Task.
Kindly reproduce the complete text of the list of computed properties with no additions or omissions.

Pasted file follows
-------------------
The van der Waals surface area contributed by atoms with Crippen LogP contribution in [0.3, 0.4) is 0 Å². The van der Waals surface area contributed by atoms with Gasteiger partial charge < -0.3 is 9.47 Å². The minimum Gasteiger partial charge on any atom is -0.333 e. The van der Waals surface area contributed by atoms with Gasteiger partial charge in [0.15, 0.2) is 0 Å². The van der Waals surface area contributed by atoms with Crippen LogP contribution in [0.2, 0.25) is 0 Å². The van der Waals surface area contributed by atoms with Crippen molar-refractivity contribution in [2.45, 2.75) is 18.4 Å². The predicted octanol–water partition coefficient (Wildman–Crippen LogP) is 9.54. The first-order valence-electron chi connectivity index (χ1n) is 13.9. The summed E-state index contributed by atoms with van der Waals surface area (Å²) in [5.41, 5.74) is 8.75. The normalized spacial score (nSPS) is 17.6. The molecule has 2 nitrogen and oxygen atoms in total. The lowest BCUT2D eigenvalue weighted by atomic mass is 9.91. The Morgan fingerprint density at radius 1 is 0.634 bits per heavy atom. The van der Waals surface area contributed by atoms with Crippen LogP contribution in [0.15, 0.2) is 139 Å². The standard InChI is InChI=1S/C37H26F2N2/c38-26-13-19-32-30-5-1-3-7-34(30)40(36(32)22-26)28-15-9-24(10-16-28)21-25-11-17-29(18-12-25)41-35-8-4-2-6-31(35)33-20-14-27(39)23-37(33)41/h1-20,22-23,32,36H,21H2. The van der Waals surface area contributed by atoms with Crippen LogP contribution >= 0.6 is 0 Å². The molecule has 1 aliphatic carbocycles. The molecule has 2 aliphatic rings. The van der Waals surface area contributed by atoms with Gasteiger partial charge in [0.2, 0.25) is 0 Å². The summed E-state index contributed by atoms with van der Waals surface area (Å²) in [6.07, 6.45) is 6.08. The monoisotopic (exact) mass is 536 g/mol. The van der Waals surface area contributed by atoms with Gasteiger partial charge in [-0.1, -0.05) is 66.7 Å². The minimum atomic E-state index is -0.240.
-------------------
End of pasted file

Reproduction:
The van der Waals surface area contributed by atoms with Crippen LogP contribution in [0.3, 0.4) is 0 Å². The van der Waals surface area contributed by atoms with Gasteiger partial charge < -0.3 is 9.47 Å². The minimum Gasteiger partial charge on any atom is -0.333 e. The van der Waals surface area contributed by atoms with Gasteiger partial charge in [0.15, 0.2) is 0 Å². The van der Waals surface area contributed by atoms with Crippen LogP contribution in [0.2, 0.25) is 0 Å². The van der Waals surface area contributed by atoms with Crippen molar-refractivity contribution in [2.45, 2.75) is 18.4 Å². The predicted octanol–water partition coefficient (Wildman–Crippen LogP) is 9.54. The first-order valence-electron chi connectivity index (χ1n) is 13.9. The summed E-state index contributed by atoms with van der Waals surface area (Å²) in [5.41, 5.74) is 8.75. The normalized spacial score (nSPS) is 17.6. The molecule has 2 nitrogen and oxygen atoms in total. The lowest BCUT2D eigenvalue weighted by atomic mass is 9.91. The Morgan fingerprint density at radius 1 is 0.634 bits per heavy atom. The van der Waals surface area contributed by atoms with Crippen LogP contribution in [0.15, 0.2) is 139 Å². The standard InChI is InChI=1S/C37H26F2N2/c38-26-13-19-32-30-5-1-3-7-34(30)40(36(32)22-26)28-15-9-24(10-16-28)21-25-11-17-29(18-12-25)41-35-8-4-2-6-31(35)33-20-14-27(39)23-37(33)41/h1-20,22-23,32,36H,21H2. The van der Waals surface area contributed by atoms with Crippen LogP contribution >= 0.6 is 0 Å². The molecule has 1 aliphatic carbocycles. The molecule has 2 aliphatic rings. The van der Waals surface area contributed by atoms with Gasteiger partial charge in [0.2, 0.25) is 0 Å². The summed E-state index contributed by atoms with van der Waals surface area (Å²) in [6.07, 6.45) is 6.08. The monoisotopic (exact) mass is 536 g/mol. The van der Waals surface area contributed by atoms with Gasteiger partial charge in [-0.1, -0.05) is 66.7 Å². The minimum atomic E-state index is -0.240.